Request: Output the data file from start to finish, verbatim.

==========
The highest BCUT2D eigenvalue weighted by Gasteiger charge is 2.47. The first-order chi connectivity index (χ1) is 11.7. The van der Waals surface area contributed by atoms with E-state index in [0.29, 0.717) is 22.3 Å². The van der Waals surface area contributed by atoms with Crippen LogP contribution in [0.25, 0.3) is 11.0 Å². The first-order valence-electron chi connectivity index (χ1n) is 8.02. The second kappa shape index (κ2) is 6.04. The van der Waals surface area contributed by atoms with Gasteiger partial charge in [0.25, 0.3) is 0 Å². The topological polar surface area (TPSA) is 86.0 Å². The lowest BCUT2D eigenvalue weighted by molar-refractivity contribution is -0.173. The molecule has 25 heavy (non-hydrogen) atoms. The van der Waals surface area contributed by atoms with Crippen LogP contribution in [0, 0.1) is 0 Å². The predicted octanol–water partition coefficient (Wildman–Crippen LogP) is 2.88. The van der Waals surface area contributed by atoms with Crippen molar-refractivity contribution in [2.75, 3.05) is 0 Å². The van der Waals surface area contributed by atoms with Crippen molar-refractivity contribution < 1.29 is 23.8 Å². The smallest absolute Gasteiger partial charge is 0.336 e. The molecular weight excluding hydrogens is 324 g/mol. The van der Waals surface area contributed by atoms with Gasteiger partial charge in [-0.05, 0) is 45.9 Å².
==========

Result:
The highest BCUT2D eigenvalue weighted by Gasteiger charge is 2.47. The first-order chi connectivity index (χ1) is 11.7. The van der Waals surface area contributed by atoms with E-state index in [0.29, 0.717) is 22.3 Å². The van der Waals surface area contributed by atoms with Crippen LogP contribution in [0.25, 0.3) is 11.0 Å². The first-order valence-electron chi connectivity index (χ1n) is 8.02. The second kappa shape index (κ2) is 6.04. The van der Waals surface area contributed by atoms with Gasteiger partial charge in [0.25, 0.3) is 0 Å². The topological polar surface area (TPSA) is 86.0 Å². The lowest BCUT2D eigenvalue weighted by molar-refractivity contribution is -0.173. The molecule has 25 heavy (non-hydrogen) atoms. The van der Waals surface area contributed by atoms with Crippen LogP contribution in [0, 0.1) is 0 Å². The predicted octanol–water partition coefficient (Wildman–Crippen LogP) is 2.88. The van der Waals surface area contributed by atoms with Crippen molar-refractivity contribution in [2.75, 3.05) is 0 Å². The van der Waals surface area contributed by atoms with Crippen molar-refractivity contribution < 1.29 is 23.8 Å². The smallest absolute Gasteiger partial charge is 0.336 e. The molecular weight excluding hydrogens is 324 g/mol. The van der Waals surface area contributed by atoms with Gasteiger partial charge in [-0.05, 0) is 45.9 Å².